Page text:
Sextortion is a specific email phishing tactic that was around for quite some time. Over the last few years though its popularity skyrocketed, and some novice technologies make me concerned regarding possible sextortion approaches in future. Let me explain what I mean, what this scam is about, and how to detect and avoid it.
What is Sextortion?
The term “Sextortion” is rather self-explanatory, aside from the fact that this practice has been in use for a pretty long time. That is a type of email scams that aim at money extortion through the threats of publishing explicit visual content with the victim. To look more authoritative, the scammer may claim to have access to the target’s social media accounts.
Contrary to more classic email phishing scams, the attacker will never ask the victim about an action other than sending a sum of money. The reason for such a generous act is, as the villain assures, its possession over some compromising materials about you. Email text often discloses the way these photos and videos were obtained – from a webcam while you were browsing through adult sites, leaked from the hacked phone, or the like.
All this boils down to a simple demand: send the money or I will leak all these nude videos and pics to the public. Some definitely not exaggerating mates say they will post it from your profile, as they have access to it as well. Though ones who try to look more realistic simply promise to tag your entire friends list on a specific social media.
Are Sextortion Threats Real?
99.5% of the time, they are not. Even though some people can have someone’s nude photos on hand, the number of scam emails exceeds the number of these people by orders of magnitude. And since such graphic materials rarely end up in the hands of a stranger, it will be particularly easy to identify the extortionist. This adds up to the generic message text and absence of any proof – some definite signs of a scam. By the way, let’s have a more detailed look at them.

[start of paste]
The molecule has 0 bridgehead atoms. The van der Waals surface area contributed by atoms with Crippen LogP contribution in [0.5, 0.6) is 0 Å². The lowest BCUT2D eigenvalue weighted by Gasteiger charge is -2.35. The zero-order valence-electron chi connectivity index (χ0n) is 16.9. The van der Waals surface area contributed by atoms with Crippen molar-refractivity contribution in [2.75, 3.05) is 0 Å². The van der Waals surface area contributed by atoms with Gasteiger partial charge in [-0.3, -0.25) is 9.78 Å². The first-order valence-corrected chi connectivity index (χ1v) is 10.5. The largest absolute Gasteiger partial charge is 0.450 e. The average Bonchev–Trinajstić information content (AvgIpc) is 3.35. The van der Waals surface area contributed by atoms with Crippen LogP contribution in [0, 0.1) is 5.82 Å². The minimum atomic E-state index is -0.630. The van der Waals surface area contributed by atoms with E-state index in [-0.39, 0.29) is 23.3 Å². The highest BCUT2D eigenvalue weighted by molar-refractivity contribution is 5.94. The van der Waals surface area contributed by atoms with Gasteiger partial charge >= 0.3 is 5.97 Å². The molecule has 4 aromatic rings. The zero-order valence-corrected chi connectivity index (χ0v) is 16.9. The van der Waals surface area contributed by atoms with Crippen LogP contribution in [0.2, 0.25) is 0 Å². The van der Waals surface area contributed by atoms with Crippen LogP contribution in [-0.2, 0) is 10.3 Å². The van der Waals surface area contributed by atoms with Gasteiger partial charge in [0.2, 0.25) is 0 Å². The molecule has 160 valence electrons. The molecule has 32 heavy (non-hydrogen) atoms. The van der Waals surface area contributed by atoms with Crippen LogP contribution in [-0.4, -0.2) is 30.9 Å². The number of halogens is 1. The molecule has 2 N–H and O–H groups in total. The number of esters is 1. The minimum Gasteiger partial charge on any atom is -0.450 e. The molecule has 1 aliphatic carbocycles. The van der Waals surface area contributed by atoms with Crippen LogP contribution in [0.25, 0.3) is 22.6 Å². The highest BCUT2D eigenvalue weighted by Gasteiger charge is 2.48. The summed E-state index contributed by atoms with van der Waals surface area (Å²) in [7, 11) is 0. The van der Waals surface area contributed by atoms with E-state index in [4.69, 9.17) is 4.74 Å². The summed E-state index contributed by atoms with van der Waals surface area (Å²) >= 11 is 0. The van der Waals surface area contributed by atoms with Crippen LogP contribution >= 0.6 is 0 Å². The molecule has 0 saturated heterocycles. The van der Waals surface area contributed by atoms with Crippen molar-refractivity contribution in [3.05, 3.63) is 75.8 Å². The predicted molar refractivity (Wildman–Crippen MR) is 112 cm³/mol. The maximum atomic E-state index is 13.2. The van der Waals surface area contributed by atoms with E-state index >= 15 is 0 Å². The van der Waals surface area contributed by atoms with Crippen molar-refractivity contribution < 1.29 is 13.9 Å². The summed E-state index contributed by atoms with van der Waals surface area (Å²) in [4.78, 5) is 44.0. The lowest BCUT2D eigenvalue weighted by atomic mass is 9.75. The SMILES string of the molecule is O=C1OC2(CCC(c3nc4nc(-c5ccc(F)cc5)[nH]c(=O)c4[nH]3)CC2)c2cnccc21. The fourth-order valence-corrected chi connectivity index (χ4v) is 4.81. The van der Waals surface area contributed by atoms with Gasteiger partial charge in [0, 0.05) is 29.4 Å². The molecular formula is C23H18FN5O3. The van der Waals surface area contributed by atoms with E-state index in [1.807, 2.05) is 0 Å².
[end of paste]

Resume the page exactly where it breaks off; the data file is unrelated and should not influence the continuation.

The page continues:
How to detect a Sextortion Scam Email?
Same as any email scam, sextortion bears on 3 psychological tricks: calling for a shock, forcing the feel of vulnerability and feeling of urgency. This leaves its footprint in the text, and eventually makes it somewhat templated in all the scam cases. Let’s review the most popular of them.
Typical Sextortion Email Patterns in Text
With time, there were dozens and hundreds of different text patterns for extortion emails. Most of them, however, are created with the intention of being suitable to any victim. It would be rather uncomfortable for a scammer to adjust the text whenever they target a new group of people. Thus, utterly generic and abstract text with absolutely no personalization is what you would expect from sextortion scams.